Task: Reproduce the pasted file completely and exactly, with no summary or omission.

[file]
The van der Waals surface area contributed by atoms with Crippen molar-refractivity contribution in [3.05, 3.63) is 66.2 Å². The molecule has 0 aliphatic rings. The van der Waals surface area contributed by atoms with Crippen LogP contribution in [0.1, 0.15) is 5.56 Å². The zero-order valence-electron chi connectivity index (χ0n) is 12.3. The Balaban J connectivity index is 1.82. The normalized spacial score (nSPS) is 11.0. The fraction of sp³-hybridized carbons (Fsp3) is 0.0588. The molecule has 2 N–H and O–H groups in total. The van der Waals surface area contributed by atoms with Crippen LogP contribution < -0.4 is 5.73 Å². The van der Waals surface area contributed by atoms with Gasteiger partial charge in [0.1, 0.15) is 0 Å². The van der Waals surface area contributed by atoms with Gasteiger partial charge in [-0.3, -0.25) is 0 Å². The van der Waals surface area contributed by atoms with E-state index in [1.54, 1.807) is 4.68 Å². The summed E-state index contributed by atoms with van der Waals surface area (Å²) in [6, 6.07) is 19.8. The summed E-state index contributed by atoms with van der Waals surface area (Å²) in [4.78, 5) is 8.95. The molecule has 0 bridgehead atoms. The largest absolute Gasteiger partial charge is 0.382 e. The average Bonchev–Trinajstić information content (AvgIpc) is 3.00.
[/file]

The van der Waals surface area contributed by atoms with Crippen molar-refractivity contribution in [3.05, 3.63) is 66.2 Å². The molecule has 0 aliphatic rings. The van der Waals surface area contributed by atoms with Crippen LogP contribution in [0.1, 0.15) is 5.56 Å². The zero-order valence-electron chi connectivity index (χ0n) is 12.3. The Balaban J connectivity index is 1.82. The normalized spacial score (nSPS) is 11.0. The fraction of sp³-hybridized carbons (Fsp3) is 0.0588. The molecule has 2 N–H and O–H groups in total. The van der Waals surface area contributed by atoms with Crippen LogP contribution < -0.4 is 5.73 Å². The van der Waals surface area contributed by atoms with Gasteiger partial charge in [0.1, 0.15) is 0 Å². The van der Waals surface area contributed by atoms with Gasteiger partial charge in [-0.3, -0.25) is 0 Å². The van der Waals surface area contributed by atoms with E-state index in [1.54, 1.807) is 4.68 Å². The summed E-state index contributed by atoms with van der Waals surface area (Å²) in [6, 6.07) is 19.8. The summed E-state index contributed by atoms with van der Waals surface area (Å²) in [4.78, 5) is 8.95. The molecule has 0 bridgehead atoms. The largest absolute Gasteiger partial charge is 0.382 e. The average Bonchev–Trinajstić information content (AvgIpc) is 3.00.